Unlike a goblin rolling hot, dungeon master’s could have the party face a minotaur at level 1. This is probably a bad idea to make a level 1 party face a minotaur but just in case this happens how do you fix it? Most likely that minotaur will destroy the group so should you be fudging rolls inD&D?

The answer to this is a simple no. If you are in a fight and you see that the monster is too strong change the monster’s stat lines. Players do not know what the total hp, ac, saves, or even attack/damage is. Make sure that you change the stats instead of the rolls.

But what if you have an attentive player and are rolling in the open? Make the change seem natural. No one knows the monster’s hp so just adjust it down. As for attack and damage make the monster be hit in an arm from an attack. Make a big show out of it and then your players who are paying attention will not question the attack or damage going down. Instead, they will get excited and start to be more creative with their gameplay.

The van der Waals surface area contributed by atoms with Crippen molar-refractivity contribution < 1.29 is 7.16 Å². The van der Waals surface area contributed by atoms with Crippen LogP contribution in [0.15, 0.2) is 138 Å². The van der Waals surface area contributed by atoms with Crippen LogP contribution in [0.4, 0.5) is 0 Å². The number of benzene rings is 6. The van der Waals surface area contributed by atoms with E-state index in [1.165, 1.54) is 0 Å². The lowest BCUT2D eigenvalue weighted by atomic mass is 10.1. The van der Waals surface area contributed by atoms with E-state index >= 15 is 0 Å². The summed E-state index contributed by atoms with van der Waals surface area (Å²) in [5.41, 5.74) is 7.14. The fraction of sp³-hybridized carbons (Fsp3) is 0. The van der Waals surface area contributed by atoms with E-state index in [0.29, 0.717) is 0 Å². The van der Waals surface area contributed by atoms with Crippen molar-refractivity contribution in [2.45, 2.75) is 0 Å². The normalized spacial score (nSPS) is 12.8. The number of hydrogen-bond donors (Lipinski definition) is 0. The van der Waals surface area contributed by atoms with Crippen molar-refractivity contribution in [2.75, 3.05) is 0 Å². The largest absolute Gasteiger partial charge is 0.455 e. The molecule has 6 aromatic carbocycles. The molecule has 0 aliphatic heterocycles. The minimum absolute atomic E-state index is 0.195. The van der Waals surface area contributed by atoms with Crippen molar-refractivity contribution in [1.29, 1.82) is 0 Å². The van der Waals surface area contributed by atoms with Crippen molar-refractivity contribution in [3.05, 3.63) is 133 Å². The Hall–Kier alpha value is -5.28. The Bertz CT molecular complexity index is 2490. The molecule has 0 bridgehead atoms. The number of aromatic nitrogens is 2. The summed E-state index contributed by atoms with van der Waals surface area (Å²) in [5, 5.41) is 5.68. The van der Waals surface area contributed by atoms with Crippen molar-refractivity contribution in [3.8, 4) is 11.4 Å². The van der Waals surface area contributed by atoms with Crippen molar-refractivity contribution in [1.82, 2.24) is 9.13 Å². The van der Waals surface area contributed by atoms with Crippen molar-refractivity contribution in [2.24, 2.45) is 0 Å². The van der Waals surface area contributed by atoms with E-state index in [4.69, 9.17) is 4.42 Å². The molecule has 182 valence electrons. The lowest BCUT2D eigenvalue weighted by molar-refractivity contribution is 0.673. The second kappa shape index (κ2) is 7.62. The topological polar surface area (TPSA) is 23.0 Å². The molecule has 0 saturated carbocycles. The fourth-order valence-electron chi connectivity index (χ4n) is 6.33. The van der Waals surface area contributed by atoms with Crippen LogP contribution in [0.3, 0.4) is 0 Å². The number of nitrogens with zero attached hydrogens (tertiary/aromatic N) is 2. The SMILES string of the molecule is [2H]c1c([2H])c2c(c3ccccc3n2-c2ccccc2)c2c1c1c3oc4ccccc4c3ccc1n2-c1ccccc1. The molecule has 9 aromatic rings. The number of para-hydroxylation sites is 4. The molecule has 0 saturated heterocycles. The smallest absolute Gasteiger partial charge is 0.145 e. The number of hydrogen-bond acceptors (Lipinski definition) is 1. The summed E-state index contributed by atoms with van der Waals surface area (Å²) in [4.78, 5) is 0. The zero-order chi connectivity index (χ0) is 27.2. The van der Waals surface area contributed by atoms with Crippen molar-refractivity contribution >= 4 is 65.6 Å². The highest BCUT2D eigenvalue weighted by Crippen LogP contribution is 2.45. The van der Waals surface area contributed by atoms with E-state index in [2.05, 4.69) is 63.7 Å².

Reason to fudge #2 (the good)

‘The dungeon master doesn’t want a character to die.’

No one wants their character to die in a stupid way. No one wants a character to die that is fairly low level and some people just do not want their characters to die no matter what. We all want to keep our characters alive but sometimes bad things happen. That is why there is a good side of fudging rolls in D&D to keep characters alive.

These campaigns are fairly lighthearted and the players have an emotional attachment to their characters. I know that we are supposed to have an emotional attachment to our characters but sometimes we just want to try something new or tire of a character. That is perfectly fine but if a player really really wants to keep their character the dungeon master might want to fudge a little bit.

The reason to be fudging rolls is fairly clear here. Keeping a character alive is generally a good thing and we don’t want to just start new characters every session. The game would be pretty bad if we did that.